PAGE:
Absinthe is basically high proof liquor flavored with herbs, the most notable being the somewhat poisonous/allegedly hallucinogenic her wormwood. There is “Absinthe” that is legal for import to the US now, which has a very limited level of wormwood in it. However, there is some debate on whether the ‘real thing’ actually contains enough wormwood to have a distinct effect before the high alcohol content gets you plain old plastered. Chartreuse is false-Absinthe, invented to replace it when it became illegal.

    The extract of opium in alcohol is known as laudanum. It’s been illegal for a long time… but there are some hacks out there that brew it up at home using dried poppys.

  32. velocipenguin says:


    Methanol is used primarily in stove fuel. Naphtha is a petroleum product and does not contain any methanol. Antifreeze is alcohol-based, but it contains ethylene glycol, not methanol. Using a highly flammable substance in automotive cooling systems would be very, very stupid.


    Marijuana taxes have been on the books in many states for decades. While it is already illegal to sell marijuana in most American jurisdictions, it is especially illegal to sell it without purchasing the appropriate tax stamps for the amount being sold. I believe the intent is to deter drug trafficking by forcing those selling illicit substances without disclosing their activities to the state to run the risk of incurring tax evasion charges.

  33. Candyman says:


    Close; the marijuana tax stamp was actually the first method used to prohibit marijuana. At the time the federal and state governments had no legal power to prohibit drugs; there was no FDA, and no federal precedents for anti-drug laws. So, the feds took an out-of -the-box approach. The couldn’t prohibit it, but they COULD pass a law requiring a tax stamp for possessing it. However, they never made the tax stamp available, so in effect posession became illegal…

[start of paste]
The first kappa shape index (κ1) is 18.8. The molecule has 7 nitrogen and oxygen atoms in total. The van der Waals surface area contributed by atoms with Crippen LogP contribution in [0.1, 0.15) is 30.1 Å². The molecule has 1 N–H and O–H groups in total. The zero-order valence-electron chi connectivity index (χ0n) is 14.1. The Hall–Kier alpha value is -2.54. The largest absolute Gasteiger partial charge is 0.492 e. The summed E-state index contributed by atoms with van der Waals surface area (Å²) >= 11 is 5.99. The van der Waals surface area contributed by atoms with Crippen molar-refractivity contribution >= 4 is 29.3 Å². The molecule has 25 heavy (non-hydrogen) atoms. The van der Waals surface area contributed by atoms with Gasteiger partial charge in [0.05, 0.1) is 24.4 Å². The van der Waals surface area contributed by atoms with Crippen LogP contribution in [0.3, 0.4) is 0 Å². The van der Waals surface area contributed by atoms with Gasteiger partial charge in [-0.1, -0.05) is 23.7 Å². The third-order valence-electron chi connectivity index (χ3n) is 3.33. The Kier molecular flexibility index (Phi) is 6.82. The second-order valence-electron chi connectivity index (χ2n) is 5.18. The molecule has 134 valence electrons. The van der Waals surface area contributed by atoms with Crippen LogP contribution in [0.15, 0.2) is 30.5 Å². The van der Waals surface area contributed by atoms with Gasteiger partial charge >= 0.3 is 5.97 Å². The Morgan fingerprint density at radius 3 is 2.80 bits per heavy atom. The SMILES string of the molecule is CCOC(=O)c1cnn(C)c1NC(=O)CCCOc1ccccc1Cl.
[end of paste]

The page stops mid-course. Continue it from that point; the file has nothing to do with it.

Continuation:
AND, since you had to have the marijuana to get the tax stamp, even if they had been available you were already in violation of the law before you could even apply for the stamp.

    Eventually the tax stamp prohibition scheme was thrown out by the courts, but by then the federal political climate had changed and the controlled substance act was pushed through.

    OH, and taxation really doesn’t have any more or less to do with why marijuana is illegal than do the threat of hemp to the synthetic materials industry, anti-mexican racism, or the early 20th century temperance movements. There were MANY threads in that tapestry, and it’s WAY too simplistic to just blame it ALL on just one of them.

  34. sslman says:


    I don’t really buy this reason. I venture to say most Americans can grow their own tomatoes but don’t because it’s far easier to go to grocery and buy them then it is to tend a garden.

  35. IdleHands... says:

    Ah shuud bee frey *hic* t’do waht Ah wa-*hic* waunt! Ah don’ waunt no *hic* dayum tax mayn tehllin’ mae whaut Ah *hic* kin *hic* dew on ma own dadgum prawpertay! Don’ *hic* tred on mae! Nah wher’d jeh go?

    Cletus! *hic* Fetch ma see’n stick!

  36. colflesh says:


    Chartreuse has been around longer than absinthe.


    I have also been interested in trying my hand at making small batch whiskey and an americanized version of whisky. Other than that whole minor illegal factor, the thing that’s stopping me at this point is that I live in an apartment and it would be a pain to move casks of whiskey/whisky. Also, there’s the problem of finding somewhere to store the casks.

  37. HeyThereKiller says:

    so why cant I make meth in my basement?

  38. Saboth says:


    Not really. You can grow small amounts of pot and get the desired effect. Plus, you don’t go around smoking 20 joints a day, like cigarrettes. You can grow your own tobacco, but you’d need 10x more area to feed your addiction.

    Kind of like if an alchohol was invented that gave you .08 BAC from one sip…it would be instantly outlawed because beer and liquer companies would lose all their profits from selling people 12 beers in a night.

  39. MPHinPgh says:

    @Candyman: Close; the marijuana tax stamp was actually the first method used to prohibit marijuana.

    Somebody’s been watching the History Channel. I saw that particular show (Hooked: Illegal Drugs and How They Got That Way – if I recall correctly). Very interesting.

  40. hoosier45678 says:

    @bohemian: Everclear is also very useful for making liqueurs and infusions (limoncello, etc). You get a much more intense flavor extraction than you do with vodka.